My Top 10 Movie Soundtracks by tjwell01
Jason Schwartzman in "Rushmore"

Jason Schwartzman in "Rushmore"

I’m a huge movie fanatic, and music worshiper too, so it only makes sense that I really love movies with great soundtracks. A bad soundtrack doesn’t really break a movie, but it can make it a whole lot better. Music is cool like that. So thus, I’ve compiled my Top 10 soundtracks over the 21-year span of my movie-watching career.

A rule of thumb in finding good soundtracks is knowing the directors who appreciate good music, and the best kind of music used in films is usually semi-obscure classic rock music. These usual suspects are none other than Wes Anderson and Quentin Tarantino. These two are geniuses at finding music that contrast, and at the same time, blend with the style of their films. That’s why the music sticks out. Typical Wes Anderson is playing David Bowie’s “Queen Bitch” in a closing scene with Bill Murray jogging. Tarantino is another fan of 60s and 70s classic rock and usually layers them in his legendary dialogue scenes. These two will no doubt pop up in the Top 10.

For me, at least, good soundtracks are not just good mix tapes, but they have to work hand-in-hand with the movie.

The Top 10 (Not ranked in order)

1) High Fidelity

Not only is this movie one of my favorites of all time, it’s stacked with great songs by Bob Dylan, Bruce Springsteen, The Beta Band, The Velvet Underground and the Kinks. I discovered a lot of cool songs off this album, and they all work really well together. There’s even a cover  of “Lets Get it On” by Jack Black in it. What’s not to love about that?

2 and 3) Rushmore and Life Aquatic with Steve Zissou

Half of these movies’ charm are in the soundtracks, and they’re both classic Wes Anderson. Rushmore is filled with classic hits by Cat Stevens, John Lennon, Velvet Underground, Creation and the Who. They’re all off-beat songs with quaint feeling. The songs are handpicked to catch you off guard in their respective scenes. Even if Anderson is a one-trick pony filmmaker, he knows his music. Although Life Aquatic isn’t as complete a soundtrack as Rushmore, it gets recognition for me exposing me to Brazilian songwriter Seu Jorge.

4 and 5) Pulp Fiction and Reservoir Dogs

I paired these two Tarantino films together because they do the same thing, but still make two awesome soundtracks. Without the soundtracks in these movies, they’d probably lose a step. Take Pulp Fiction for example, the credits set the pace with “Misirlou” by Dick Dale. It hits you in the face, like “wow, here we go!” Tarantino does a lot of the same things Anderson does, except he’s doesn’t use humor in his soundtracks, he adds coolness with his selected music.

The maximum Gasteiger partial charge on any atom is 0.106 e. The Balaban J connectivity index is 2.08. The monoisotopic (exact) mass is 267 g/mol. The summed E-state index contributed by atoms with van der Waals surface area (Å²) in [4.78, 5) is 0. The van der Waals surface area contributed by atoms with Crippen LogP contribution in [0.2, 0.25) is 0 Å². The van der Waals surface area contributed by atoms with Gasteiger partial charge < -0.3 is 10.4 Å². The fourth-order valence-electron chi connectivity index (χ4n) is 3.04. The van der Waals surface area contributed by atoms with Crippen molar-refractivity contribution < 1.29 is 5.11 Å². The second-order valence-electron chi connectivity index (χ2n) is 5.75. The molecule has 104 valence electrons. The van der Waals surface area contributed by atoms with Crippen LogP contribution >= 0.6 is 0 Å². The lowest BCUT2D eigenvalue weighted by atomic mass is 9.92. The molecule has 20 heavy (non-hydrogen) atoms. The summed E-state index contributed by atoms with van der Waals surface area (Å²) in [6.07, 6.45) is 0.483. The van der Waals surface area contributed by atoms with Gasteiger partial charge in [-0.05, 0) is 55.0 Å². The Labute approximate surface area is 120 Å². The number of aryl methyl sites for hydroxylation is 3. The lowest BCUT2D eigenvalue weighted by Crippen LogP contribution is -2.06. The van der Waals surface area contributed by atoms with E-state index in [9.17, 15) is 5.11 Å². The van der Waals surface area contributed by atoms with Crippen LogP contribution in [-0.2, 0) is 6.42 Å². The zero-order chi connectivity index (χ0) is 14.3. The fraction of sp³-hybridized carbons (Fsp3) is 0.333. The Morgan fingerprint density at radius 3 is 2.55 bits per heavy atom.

6) Once

This one gets this nod because the music was written for the movie, which is highly impressive. The film was all about the music in this case; in fact, it was more like a musical. The music was filled with fiery and passionate acoustic ballads about love and heartbreak. Glen Hansard and Marketa Irglova had me at the first note. The cool part is the actors and Swell Season band mates dated for a long time, but recently broke up. I loved this soundtrack so much I saw them perform live twice and met them both in person.

7) Little Miss Sunshine

This soundtrack is only here because it introduced me to Sufjan Stevens, whose name I still can’t pronounce correctly. Great movie though.

8 ) Trainspotting

This is the kind of movie that’s so good, it doesn’t even need a soundtrack, but it made it so much better. Bolstered by great hits by Iggy Pop and New Order, this soundtrack is full of illustrative songs about the drug culture in England during the late 80s and early 90s. Not to mention, playing Iggy Pop along with Ewan McGreggor running for his life made him look really cool.

9) Hedwig and the Angry Inch

This was a very weird movie about rock n’ roll tranny touring the world in pursuit of a long lost lover, but the music is all original. The music is all about the life of a heartbroken tranny, but the lyrics are poignant and a few songs are bad ass rock ballads. A quality album, especially the song, “Origin of Love.”

10) Garden State

Ahhh, last not but not least, Garden State. This is the only case where the soundtrack was miles better than the movie. Lots of indie kids think this is the greatest soundtrack of all time, and it did really well for itself at record stores when people still bought music. It might’ve been the biggest bridge for out-of-the-loop kids in suburbs to get exposed to indie bands like the The Shins and Frou Frou.

Here are some samples I talked about:

“Queen Bitch” in Life Aquatic

“Origin of Love” in Hedwig and the Angry Itch

–Jett Wells, Reviews Editor

Survey graphic copy